Johnson building an army of private police

Home Secretary has presided over huge rise in number of civilian officers
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Ministers are overseeing the growth of an army of private police officers, it is claimed today.

Figures released by the Home Office show that more than 1,600 council employees and other civilians, including dog wardens, park keepers and security guards, now have the power to police communities. In the last 12 months, under the tenure of home secretaries of Jacqui Smith and Alan Johnson, there has been a 20 per cent increase in the number of people who have been given the responsibilities. And the rapid growth in the army of civilians able to impose fines, confiscate property and demand names and addresses has been matched by an increasing use of private security companies to help police in their investigations.

Last night human rights groups attacked the "privatisation of policing" as a worrying erosion of civil liberties, and one senior police officer said he was unhappy about the role of private security companies in the policing of public demonstrations.

Peter Fahy, chief constable of Greater Manchester Police and the head of workforce development for the Association of Chief Police Officers (ACPO), said that he "did not believe there is a role for the private sector in the policing of public spaces". His comment follows reports that G4S, a private security company, has provided mobile custody cells and detention officers at two recent environmental demonstrations.

Shami Chakrabarti, the director of Liberty, said: "Sir Robert Peel would be spinning in his grave at the idea of replacing traditional, consent-based policing with Blackwater-style private security. The British public trusts police constables to keep the peace and uphold the rule of law. They don't expect such a sacred trust to be sub-contracted to the lowest bidder."

Sally Ireland, director of criminal justice policy at human rights group Justice, said: "This is clearly a worrying trend – coercive police powers should be confined to the police because they are properly trained and can be held accountable.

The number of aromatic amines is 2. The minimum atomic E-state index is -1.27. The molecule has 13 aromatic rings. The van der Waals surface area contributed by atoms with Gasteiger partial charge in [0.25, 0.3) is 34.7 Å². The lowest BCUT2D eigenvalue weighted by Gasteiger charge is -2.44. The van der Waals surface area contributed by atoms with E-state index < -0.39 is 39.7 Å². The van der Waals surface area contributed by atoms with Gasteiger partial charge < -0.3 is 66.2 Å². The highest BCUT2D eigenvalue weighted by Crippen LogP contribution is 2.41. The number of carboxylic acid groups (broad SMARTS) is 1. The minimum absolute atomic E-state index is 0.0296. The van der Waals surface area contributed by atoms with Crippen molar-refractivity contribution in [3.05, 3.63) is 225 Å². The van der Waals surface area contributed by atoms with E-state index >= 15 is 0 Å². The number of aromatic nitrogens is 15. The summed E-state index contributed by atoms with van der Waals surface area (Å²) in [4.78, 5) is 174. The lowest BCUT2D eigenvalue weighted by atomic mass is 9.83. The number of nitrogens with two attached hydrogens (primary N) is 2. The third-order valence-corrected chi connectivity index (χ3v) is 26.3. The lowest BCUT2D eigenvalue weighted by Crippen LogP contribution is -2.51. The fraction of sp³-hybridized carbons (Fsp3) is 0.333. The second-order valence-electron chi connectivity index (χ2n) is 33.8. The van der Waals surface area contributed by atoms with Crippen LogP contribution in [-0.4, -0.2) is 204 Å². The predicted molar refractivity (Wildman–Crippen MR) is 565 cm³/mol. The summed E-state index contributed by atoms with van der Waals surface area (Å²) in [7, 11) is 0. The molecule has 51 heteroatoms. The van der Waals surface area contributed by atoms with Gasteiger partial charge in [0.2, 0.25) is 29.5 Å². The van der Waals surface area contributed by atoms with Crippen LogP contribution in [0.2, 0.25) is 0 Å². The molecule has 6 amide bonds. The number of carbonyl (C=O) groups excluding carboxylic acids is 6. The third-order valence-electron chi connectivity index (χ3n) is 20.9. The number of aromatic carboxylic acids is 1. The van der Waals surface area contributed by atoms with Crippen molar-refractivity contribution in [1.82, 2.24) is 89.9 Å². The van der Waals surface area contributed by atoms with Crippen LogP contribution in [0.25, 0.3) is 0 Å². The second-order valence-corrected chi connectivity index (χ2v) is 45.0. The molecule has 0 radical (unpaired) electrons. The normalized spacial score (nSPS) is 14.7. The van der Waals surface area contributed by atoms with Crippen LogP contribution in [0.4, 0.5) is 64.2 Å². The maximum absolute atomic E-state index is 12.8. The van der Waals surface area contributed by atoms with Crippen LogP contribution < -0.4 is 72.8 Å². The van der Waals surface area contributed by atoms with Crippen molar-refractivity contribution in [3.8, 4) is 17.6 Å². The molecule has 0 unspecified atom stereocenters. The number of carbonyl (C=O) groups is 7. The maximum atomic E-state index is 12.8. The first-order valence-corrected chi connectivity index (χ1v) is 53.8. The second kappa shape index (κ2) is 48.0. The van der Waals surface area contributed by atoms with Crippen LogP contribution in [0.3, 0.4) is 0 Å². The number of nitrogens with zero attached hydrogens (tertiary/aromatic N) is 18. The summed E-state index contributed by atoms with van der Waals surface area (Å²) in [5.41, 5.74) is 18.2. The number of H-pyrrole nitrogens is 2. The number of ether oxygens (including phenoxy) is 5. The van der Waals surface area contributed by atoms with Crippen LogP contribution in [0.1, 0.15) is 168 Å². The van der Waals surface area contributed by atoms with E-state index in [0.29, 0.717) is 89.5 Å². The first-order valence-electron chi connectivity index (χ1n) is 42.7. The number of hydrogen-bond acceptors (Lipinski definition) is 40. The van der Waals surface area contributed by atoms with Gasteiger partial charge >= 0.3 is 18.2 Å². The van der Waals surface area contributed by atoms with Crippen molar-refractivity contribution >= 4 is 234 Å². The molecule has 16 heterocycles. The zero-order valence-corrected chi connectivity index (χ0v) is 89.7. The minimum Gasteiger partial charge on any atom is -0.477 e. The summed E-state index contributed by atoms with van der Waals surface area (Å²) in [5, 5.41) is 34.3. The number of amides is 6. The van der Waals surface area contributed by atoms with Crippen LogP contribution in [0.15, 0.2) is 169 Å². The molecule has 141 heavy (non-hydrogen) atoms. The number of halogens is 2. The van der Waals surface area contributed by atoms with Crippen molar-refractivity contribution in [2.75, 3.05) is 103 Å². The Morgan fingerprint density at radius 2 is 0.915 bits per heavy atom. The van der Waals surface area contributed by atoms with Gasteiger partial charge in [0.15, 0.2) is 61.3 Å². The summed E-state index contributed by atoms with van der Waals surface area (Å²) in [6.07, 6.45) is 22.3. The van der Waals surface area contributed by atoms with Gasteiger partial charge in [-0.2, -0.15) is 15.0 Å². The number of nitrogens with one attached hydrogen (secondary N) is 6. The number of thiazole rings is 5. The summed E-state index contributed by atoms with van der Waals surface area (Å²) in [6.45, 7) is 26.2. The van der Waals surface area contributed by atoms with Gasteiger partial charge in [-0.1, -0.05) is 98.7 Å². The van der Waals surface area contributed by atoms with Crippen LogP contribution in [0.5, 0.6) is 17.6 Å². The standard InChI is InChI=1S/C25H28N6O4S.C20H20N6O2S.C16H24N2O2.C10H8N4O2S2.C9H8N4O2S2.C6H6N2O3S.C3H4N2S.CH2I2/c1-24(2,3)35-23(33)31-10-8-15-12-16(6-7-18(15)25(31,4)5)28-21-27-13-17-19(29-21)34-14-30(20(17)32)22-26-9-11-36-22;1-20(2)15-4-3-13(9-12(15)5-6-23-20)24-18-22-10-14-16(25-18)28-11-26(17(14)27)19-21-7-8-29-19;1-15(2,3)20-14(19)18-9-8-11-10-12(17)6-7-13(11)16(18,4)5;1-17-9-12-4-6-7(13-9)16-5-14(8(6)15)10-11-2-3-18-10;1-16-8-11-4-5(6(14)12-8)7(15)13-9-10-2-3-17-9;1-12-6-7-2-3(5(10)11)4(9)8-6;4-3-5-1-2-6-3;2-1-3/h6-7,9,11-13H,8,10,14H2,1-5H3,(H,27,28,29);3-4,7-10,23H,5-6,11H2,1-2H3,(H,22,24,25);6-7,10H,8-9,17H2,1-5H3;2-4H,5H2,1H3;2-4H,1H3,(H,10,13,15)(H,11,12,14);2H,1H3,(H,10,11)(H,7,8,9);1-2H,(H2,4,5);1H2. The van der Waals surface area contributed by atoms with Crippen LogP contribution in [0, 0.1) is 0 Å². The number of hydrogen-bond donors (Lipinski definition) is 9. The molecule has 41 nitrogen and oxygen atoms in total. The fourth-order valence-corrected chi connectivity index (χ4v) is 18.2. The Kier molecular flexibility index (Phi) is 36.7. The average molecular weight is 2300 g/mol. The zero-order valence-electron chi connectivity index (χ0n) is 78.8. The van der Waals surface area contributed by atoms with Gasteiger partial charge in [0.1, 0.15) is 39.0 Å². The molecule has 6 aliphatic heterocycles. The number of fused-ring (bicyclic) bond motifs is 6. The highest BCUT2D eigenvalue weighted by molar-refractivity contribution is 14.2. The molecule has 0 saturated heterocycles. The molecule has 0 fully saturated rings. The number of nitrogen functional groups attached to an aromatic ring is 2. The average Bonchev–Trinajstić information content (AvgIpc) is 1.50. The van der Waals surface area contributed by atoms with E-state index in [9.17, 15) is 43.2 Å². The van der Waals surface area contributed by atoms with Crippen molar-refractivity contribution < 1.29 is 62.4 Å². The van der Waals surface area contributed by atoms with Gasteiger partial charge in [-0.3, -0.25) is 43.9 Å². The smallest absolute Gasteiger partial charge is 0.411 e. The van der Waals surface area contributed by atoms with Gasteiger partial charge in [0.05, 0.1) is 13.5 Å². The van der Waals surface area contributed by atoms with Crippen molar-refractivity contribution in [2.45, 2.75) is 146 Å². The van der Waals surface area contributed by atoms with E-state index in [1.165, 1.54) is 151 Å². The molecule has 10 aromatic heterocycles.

"People know that police officers, and to some degree community support officers, have these powers, but one need only consider the hostility directed to traffic wardens to appreciate the public's unwillingness to accept the use of intrusive powers by council employees. This could lead to dangerous situations of confrontation."

Under the Community Safety Accreditation Scheme (CSAS), the number of civilians wearing a special badge and a uniform approved by the local chief constable has risen by 267 to 1,667 in the last year. One reason for the growth was the decision by the Metropolitan Police to join the scheme introduced by Labour under the Police Reform Act 2002. The 30 "accredited" powers include the issuing of a fixed penalty notice for riding a bicycle on a footpath, for littering and to parents of truants.

An accredited civilian also has powers to deal with anti-social behaviour, which include requiring a person to stop drinking in a designated public place and confiscate and dispose of alcohol. They can also confiscate alcohol and tobacco from young people.

Yesterday the Government defended the policy. Policing minister David Hanson MP said: "The Community Safety Accreditation Scheme is a key part of the strong action we are taking to crack down on anti-social behaviour and low-level offences. This has the benefit of not only making our communities better places to live, but also of freeing up police time so officers can focus on the job they do best – tackling crime and protecting the public."

He added: "[Yesterday's] figures show that police forces are seeing the positive impact of a scheme that underlines our commitment to tackling the local crime and anti-social behaviour issues that matter the most."